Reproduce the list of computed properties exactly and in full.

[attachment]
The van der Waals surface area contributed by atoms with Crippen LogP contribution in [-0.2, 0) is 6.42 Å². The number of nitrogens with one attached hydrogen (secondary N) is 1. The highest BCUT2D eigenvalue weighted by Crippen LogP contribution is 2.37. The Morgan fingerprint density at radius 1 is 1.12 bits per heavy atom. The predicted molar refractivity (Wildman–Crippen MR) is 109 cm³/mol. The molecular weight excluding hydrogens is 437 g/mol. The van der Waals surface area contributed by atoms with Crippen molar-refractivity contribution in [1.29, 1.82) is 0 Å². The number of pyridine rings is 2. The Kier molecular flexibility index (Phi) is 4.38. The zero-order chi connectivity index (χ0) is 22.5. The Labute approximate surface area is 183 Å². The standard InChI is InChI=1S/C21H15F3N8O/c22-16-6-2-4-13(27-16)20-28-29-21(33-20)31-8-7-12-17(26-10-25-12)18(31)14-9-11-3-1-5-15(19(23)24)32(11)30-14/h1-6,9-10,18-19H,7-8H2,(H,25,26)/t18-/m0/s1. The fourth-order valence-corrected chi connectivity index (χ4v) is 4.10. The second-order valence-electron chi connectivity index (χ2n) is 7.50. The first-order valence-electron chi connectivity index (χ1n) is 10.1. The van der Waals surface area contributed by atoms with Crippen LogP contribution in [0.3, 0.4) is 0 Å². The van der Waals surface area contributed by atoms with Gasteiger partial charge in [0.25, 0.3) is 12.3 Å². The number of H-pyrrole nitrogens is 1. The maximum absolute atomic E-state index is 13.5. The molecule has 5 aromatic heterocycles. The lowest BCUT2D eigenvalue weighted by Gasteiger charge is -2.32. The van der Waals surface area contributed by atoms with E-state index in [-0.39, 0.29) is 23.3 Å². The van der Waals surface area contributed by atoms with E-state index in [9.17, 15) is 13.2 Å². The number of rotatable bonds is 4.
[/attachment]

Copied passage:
The van der Waals surface area contributed by atoms with Crippen LogP contribution in [-0.2, 0) is 6.42 Å². The number of nitrogens with one attached hydrogen (secondary N) is 1. The highest BCUT2D eigenvalue weighted by Crippen LogP contribution is 2.37. The Morgan fingerprint density at radius 1 is 1.12 bits per heavy atom. The predicted molar refractivity (Wildman–Crippen MR) is 109 cm³/mol. The molecular weight excluding hydrogens is 437 g/mol. The van der Waals surface area contributed by atoms with Crippen molar-refractivity contribution in [1.29, 1.82) is 0 Å². The number of pyridine rings is 2. The Kier molecular flexibility index (Phi) is 4.38. The zero-order chi connectivity index (χ0) is 22.5. The Labute approximate surface area is 183 Å². The standard InChI is InChI=1S/C21H15F3N8O/c22-16-6-2-4-13(27-16)20-28-29-21(33-20)31-8-7-12-17(26-10-25-12)18(31)14-9-11-3-1-5-15(19(23)24)32(11)30-14/h1-6,9-10,18-19H,7-8H2,(H,25,26)/t18-/m0/s1. The fourth-order valence-corrected chi connectivity index (χ4v) is 4.10. The second-order valence-electron chi connectivity index (χ2n) is 7.50. The first-order valence-electron chi connectivity index (χ1n) is 10.1. The van der Waals surface area contributed by atoms with Crippen LogP contribution in [0.3, 0.4) is 0 Å². The van der Waals surface area contributed by atoms with Gasteiger partial charge in [0.25, 0.3) is 12.3 Å². The number of H-pyrrole nitrogens is 1. The maximum absolute atomic E-state index is 13.5. The molecule has 5 aromatic heterocycles. The lowest BCUT2D eigenvalue weighted by Gasteiger charge is -2.32. The van der Waals surface area contributed by atoms with E-state index in [-0.39, 0.29) is 23.3 Å². The van der Waals surface area contributed by atoms with E-state index in [9.17, 15) is 13.2 Å². The number of rotatable bonds is 4.